What Spirit Are You Of?

What Spirit Are You Of? June 8, 2018

I was obviously aware of Jesus’ contrasts between himself and his disciples on the one hand, and various texts and persons of ancient Israel on the other. Yet somehow the words of Luke 9:55 never struck me quite as forcefully as they did in a recent conversation on this blog. The words have such significance that there were scribes who understandably felt the need to omit them.

A commenter here said that “Jesus never once denied God’s working as described in the Old Testament.”

But what else can it mean if Jesus not only rebuked his disciples for wanting to do what Elijah had done, but said that they don’t know what manner of spirit is prompting and leading them if they are suggesting such a thing?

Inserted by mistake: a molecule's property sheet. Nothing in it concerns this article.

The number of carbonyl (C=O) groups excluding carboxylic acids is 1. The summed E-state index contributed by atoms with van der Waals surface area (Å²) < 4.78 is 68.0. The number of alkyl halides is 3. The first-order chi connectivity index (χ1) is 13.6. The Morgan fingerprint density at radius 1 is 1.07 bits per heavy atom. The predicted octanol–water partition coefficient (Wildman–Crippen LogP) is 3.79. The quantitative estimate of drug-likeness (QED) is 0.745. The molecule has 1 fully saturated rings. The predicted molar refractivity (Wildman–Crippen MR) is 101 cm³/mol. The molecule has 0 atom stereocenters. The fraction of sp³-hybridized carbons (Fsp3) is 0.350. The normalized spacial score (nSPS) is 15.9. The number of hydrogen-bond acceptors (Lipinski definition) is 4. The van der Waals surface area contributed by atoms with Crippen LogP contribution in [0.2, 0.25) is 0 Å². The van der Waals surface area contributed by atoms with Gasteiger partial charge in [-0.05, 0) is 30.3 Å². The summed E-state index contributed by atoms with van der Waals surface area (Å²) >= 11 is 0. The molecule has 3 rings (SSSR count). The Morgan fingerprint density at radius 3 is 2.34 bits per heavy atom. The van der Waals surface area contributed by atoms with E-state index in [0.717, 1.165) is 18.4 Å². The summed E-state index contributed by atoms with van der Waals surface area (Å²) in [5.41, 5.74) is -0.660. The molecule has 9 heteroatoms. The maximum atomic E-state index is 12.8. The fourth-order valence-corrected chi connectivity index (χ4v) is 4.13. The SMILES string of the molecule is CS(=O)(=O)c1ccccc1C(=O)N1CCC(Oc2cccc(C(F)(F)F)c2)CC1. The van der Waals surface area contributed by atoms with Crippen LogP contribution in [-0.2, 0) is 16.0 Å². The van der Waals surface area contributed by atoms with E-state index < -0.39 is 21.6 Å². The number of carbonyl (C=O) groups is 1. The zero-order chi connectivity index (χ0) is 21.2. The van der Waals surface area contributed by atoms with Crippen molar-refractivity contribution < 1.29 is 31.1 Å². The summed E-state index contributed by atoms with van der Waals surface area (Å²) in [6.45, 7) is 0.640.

Some have suggested that, rather than searching for isolated sayings that are supposedly authentic, it is a better historical method – one that better reflects what we know about both human memory and the influence of historical figures – if we seek to triangulate from the various trajectories that emerge from an individual or movement. That would include those who further radicalized some aspects of what they said and did, and those who sought to domesticate those things that the others (over-)emphasized. In this case, trajectories that stretch out from Jesus include conservative law-observant Jewish Christianity, figures like Paul, and an embrace by Gnostics (or, in the view of some, the actual origins and development of Gnosticism). Perhaps sayings like this are crucial to our understanding of the historical figure of Jesus, and how he could have been claimed and the subject of controversy between such diverse groups as those who insisted that the God of Israel was the God and Father of Jesus and that God’s Law remained in effect for all his followers, and those who claimed that the Creator was an inferior or even malevolent figure whose Law and character were to be repudiated.